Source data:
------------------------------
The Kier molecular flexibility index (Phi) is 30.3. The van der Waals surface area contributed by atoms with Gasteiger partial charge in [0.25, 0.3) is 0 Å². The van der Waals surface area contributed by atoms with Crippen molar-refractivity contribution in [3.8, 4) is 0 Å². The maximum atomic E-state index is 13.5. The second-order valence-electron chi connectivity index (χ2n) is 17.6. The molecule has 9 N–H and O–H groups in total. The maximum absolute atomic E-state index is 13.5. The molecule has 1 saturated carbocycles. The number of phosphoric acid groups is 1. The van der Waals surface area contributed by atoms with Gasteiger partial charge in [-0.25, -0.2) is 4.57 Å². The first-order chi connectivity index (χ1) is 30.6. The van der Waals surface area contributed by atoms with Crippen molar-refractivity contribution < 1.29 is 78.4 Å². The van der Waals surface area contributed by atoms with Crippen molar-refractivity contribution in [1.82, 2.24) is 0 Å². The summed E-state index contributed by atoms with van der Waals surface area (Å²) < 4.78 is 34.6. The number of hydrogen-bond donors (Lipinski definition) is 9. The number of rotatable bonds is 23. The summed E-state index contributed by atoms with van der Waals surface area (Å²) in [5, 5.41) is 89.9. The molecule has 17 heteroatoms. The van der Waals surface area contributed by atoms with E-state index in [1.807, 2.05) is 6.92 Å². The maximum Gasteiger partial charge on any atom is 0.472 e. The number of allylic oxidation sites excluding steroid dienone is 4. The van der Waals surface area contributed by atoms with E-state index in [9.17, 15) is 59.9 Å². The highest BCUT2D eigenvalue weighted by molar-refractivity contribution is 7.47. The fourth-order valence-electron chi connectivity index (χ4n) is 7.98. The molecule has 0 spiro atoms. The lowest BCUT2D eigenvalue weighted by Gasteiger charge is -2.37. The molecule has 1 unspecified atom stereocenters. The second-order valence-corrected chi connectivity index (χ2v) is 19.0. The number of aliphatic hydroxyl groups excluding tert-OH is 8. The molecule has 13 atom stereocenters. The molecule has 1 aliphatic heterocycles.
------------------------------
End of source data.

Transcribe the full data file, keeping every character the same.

The Kier molecular flexibility index (Phi) is 30.3. The van der Waals surface area contributed by atoms with Gasteiger partial charge in [0.25, 0.3) is 0 Å². The van der Waals surface area contributed by atoms with Crippen molar-refractivity contribution in [3.8, 4) is 0 Å². The maximum atomic E-state index is 13.5. The second-order valence-electron chi connectivity index (χ2n) is 17.6. The molecule has 9 N–H and O–H groups in total. The maximum absolute atomic E-state index is 13.5. The molecule has 1 saturated carbocycles. The number of phosphoric acid groups is 1. The van der Waals surface area contributed by atoms with Gasteiger partial charge in [-0.25, -0.2) is 4.57 Å². The first-order chi connectivity index (χ1) is 30.6. The van der Waals surface area contributed by atoms with Crippen molar-refractivity contribution < 1.29 is 78.4 Å². The van der Waals surface area contributed by atoms with Crippen molar-refractivity contribution in [1.82, 2.24) is 0 Å². The summed E-state index contributed by atoms with van der Waals surface area (Å²) < 4.78 is 34.6. The number of hydrogen-bond donors (Lipinski definition) is 9. The number of rotatable bonds is 23. The summed E-state index contributed by atoms with van der Waals surface area (Å²) in [5, 5.41) is 89.9. The molecule has 17 heteroatoms. The van der Waals surface area contributed by atoms with E-state index in [1.807, 2.05) is 6.92 Å². The maximum Gasteiger partial charge on any atom is 0.472 e. The number of allylic oxidation sites excluding steroid dienone is 4. The van der Waals surface area contributed by atoms with E-state index in [9.17, 15) is 59.9 Å². The highest BCUT2D eigenvalue weighted by molar-refractivity contribution is 7.47. The fourth-order valence-electron chi connectivity index (χ4n) is 7.98. The molecule has 0 spiro atoms. The lowest BCUT2D eigenvalue weighted by Gasteiger charge is -2.37. The molecule has 1 unspecified atom stereocenters. The second-order valence-corrected chi connectivity index (χ2v) is 19.0. The number of aliphatic hydroxyl groups excluding tert-OH is 8. The molecule has 13 atom stereocenters. The molecule has 1 aliphatic heterocycles.